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Skinny-Fat Looking to Get Bigger/Stronger

The title basically says it all. I’m 5’10", 175lbs, and I’m about 20-something% bodyfat with little muscle and strength. I am hoping to gain muscle and lose fat for college. I also wouldn’t mind getting stronger. When I googled it, the same exercises kept coming up, so I decided to make some sort of a workout plan out of them. So, how does this look?

Workout A:
Squat
Bench Press
Row

Workout B:
Deadlift
Military Press
Chin Ups

I plan on working out every Monday, Wednesday, and Friday, rotating between Workout A and Workout B. I might add in some dips and curls when I get more used to working out. I’m going to try to eat a lot of protein and healthy whole foods, and drink a lot of water and milk. What should I do about cardio as well? Should I just run on the days in between lifting or something? Thanks a lot for any help.

Just do Starting Strength as is.

When you are a beginner, you don’t create yourself. You follow someone that knows what they are talking about.

That’s a good point, but will Starting Strength really help me cut down my gut and build some muscle? I thought that was more of a strength workout, as the title denotes.

[quote]jmclaughlin93 wrote:
That’s a good point, but will Starting Strength really help me cut down my gut and build some muscle? I thought that was more of a strength workout, as the title denotes. [/quote]
DIET will help you cut bodyfat and the training will help you build and maintain muscle. You dont need to exercise specifically for fatloss.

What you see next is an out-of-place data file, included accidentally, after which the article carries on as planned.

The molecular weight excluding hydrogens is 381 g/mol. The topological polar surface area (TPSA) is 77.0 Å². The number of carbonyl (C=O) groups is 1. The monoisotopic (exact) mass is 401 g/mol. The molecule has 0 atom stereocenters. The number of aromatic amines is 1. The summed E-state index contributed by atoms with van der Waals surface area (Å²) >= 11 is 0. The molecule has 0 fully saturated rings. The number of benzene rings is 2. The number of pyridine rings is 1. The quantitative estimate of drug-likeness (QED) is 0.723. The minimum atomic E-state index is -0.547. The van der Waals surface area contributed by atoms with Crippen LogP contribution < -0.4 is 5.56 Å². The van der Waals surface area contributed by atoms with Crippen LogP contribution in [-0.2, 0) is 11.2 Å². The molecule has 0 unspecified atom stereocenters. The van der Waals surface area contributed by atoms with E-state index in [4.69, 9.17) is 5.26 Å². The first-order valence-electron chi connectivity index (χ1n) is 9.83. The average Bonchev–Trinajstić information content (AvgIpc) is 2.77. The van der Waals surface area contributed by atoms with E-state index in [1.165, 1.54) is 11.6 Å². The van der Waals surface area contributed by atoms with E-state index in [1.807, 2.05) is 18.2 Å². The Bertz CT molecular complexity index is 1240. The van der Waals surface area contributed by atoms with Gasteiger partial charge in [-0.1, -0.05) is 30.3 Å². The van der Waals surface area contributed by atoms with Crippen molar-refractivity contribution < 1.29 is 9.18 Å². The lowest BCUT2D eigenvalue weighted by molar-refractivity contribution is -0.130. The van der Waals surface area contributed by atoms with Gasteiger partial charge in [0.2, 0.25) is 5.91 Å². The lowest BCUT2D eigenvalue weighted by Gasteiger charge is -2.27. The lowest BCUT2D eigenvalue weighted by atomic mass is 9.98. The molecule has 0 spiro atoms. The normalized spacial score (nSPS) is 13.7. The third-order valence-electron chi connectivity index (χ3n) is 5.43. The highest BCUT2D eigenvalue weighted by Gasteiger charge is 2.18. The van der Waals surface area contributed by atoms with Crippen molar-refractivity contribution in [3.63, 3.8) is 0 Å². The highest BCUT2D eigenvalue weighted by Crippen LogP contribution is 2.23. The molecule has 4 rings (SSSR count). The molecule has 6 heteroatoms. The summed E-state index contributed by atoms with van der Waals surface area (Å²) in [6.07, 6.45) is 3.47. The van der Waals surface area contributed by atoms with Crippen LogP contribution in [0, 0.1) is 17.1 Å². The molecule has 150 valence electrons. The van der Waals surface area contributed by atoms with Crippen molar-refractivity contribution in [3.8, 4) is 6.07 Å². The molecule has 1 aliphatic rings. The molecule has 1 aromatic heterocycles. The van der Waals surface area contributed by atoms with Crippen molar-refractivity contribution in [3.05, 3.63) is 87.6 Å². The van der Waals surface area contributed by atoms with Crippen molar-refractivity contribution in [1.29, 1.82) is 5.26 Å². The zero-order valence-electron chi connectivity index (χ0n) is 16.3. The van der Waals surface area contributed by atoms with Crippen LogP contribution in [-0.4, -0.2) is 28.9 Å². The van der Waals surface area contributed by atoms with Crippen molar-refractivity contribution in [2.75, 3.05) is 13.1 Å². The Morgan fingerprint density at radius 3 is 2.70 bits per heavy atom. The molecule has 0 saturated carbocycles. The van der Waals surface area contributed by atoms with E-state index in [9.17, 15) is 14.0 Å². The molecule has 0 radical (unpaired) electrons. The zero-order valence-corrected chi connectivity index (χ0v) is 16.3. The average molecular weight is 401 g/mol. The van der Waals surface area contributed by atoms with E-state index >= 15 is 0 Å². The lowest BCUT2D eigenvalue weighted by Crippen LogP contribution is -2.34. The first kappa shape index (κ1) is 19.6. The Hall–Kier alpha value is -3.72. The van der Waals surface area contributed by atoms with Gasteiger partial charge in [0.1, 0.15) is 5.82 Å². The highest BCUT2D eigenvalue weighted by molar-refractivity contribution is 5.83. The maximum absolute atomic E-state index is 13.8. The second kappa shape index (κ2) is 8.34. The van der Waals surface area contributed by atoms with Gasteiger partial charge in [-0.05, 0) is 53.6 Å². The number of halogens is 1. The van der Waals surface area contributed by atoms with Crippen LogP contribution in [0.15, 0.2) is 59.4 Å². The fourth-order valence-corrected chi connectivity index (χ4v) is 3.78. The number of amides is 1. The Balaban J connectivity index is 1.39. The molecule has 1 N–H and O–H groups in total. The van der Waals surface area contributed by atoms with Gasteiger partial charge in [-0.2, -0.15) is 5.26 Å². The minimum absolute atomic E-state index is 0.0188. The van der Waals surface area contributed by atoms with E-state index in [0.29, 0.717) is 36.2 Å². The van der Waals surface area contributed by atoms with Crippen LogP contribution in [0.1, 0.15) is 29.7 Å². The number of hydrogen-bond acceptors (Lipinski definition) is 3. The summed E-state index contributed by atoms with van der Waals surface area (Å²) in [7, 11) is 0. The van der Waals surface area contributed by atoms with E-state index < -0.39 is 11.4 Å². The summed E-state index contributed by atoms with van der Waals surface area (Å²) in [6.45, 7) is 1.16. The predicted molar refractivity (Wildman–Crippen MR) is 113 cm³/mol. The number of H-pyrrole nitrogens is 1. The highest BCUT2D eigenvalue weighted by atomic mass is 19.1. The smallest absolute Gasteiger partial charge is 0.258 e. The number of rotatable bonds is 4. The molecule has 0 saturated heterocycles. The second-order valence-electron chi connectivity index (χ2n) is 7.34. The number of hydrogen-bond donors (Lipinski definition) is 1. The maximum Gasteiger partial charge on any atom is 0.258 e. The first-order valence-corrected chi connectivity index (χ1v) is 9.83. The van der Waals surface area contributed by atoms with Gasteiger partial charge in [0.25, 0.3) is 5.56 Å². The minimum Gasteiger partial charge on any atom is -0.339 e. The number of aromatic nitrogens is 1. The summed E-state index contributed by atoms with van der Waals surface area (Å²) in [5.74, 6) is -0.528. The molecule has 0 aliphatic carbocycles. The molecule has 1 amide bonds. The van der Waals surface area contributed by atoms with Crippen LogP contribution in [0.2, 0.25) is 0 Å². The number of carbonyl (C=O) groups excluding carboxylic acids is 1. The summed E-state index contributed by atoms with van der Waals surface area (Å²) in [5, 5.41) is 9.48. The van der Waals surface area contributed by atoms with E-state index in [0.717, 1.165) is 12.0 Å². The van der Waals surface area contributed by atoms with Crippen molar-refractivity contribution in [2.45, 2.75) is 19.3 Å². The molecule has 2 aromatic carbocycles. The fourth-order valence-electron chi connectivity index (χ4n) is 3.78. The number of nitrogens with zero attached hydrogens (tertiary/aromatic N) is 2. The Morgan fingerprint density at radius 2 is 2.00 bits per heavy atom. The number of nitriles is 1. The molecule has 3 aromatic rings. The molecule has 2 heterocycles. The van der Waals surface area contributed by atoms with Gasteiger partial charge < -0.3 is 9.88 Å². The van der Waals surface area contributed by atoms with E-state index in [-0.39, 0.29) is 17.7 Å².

[quote]jmclaughlin93 wrote:
That’s a good point, but will Starting Strength really help me cut down my gut and build some muscle? I thought that was more of a strength workout, as the title denotes. [/quote]

If you eat right you will definatly gain muscle on Starting strength. I wish someone would of forced me to do it when I graduated highschool. Do yourself a favor and buy the book as well. Then read it twice.

Keep things simple. Lift hard. Listen to those with years (decades) of experience. Eat right. Stick to proven principles. Knowledge is power, but don’t drown in it.

do chins/ pullups and pushups every day, too.

If you are trying to lose fat, gain muscle, and look good, then Starting Strength is absolutely NOT the program you should be using, and you will be extremely disappointed at your results (like many other people have, who had the same goals). It is a squat specialization program.

If you are out of shape, then you need to “get in shape” before you start pursuing goals of looking like a bodybuilder or anything like that. My advice would be to simply start eating a clean, high-protein diet, running or cycling 3-4 days a week, and lifting weights 4-5 days a week.

You will see people saying online that the only exercises you need to do are the squat, bench press, deadlift, military press, and barbell row, because that is the modern trend in the world of fitness bullshit. But these people usually look no better than you do now, and in order to work all your muscles, on top of those exercises you also need things like pullups or pulldowns, barbell curls, tricep extensions, calf raises, situps, side raises, and incline bench presses.